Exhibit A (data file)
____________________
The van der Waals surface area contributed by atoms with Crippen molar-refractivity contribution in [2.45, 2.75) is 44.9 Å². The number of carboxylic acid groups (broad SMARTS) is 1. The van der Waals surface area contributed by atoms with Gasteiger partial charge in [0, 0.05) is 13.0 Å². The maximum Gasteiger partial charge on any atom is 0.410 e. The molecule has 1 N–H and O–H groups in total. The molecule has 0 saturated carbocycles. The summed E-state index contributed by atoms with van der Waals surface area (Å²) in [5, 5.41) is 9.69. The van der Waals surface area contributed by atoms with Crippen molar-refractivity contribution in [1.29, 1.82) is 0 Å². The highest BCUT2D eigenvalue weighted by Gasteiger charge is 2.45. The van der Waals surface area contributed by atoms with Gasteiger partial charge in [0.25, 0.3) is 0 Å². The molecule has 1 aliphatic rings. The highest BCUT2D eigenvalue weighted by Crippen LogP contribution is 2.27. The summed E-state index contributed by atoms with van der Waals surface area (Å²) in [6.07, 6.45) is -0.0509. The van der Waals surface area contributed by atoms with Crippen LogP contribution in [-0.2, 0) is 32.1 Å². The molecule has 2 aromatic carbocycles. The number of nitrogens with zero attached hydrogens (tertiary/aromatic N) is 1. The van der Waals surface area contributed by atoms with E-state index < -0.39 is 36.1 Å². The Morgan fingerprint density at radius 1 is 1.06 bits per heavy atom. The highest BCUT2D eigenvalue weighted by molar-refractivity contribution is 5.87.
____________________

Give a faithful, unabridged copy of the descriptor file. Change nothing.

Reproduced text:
The van der Waals surface area contributed by atoms with Crippen molar-refractivity contribution in [2.45, 2.75) is 44.9 Å². The number of carboxylic acid groups (broad SMARTS) is 1. The van der Waals surface area contributed by atoms with Gasteiger partial charge in [0, 0.05) is 13.0 Å². The maximum Gasteiger partial charge on any atom is 0.410 e. The molecule has 1 N–H and O–H groups in total. The molecule has 0 saturated carbocycles. The summed E-state index contributed by atoms with van der Waals surface area (Å²) in [5, 5.41) is 9.69. The van der Waals surface area contributed by atoms with Crippen molar-refractivity contribution in [1.29, 1.82) is 0 Å². The highest BCUT2D eigenvalue weighted by Gasteiger charge is 2.45. The van der Waals surface area contributed by atoms with Gasteiger partial charge in [0.25, 0.3) is 0 Å². The molecule has 1 aliphatic rings. The highest BCUT2D eigenvalue weighted by Crippen LogP contribution is 2.27. The summed E-state index contributed by atoms with van der Waals surface area (Å²) in [6.07, 6.45) is -0.0509. The van der Waals surface area contributed by atoms with Crippen LogP contribution in [-0.2, 0) is 32.1 Å². The molecule has 2 aromatic carbocycles. The number of nitrogens with zero attached hydrogens (tertiary/aromatic N) is 1. The van der Waals surface area contributed by atoms with E-state index < -0.39 is 36.1 Å². The Morgan fingerprint density at radius 1 is 1.06 bits per heavy atom. The highest BCUT2D eigenvalue weighted by molar-refractivity contribution is 5.87.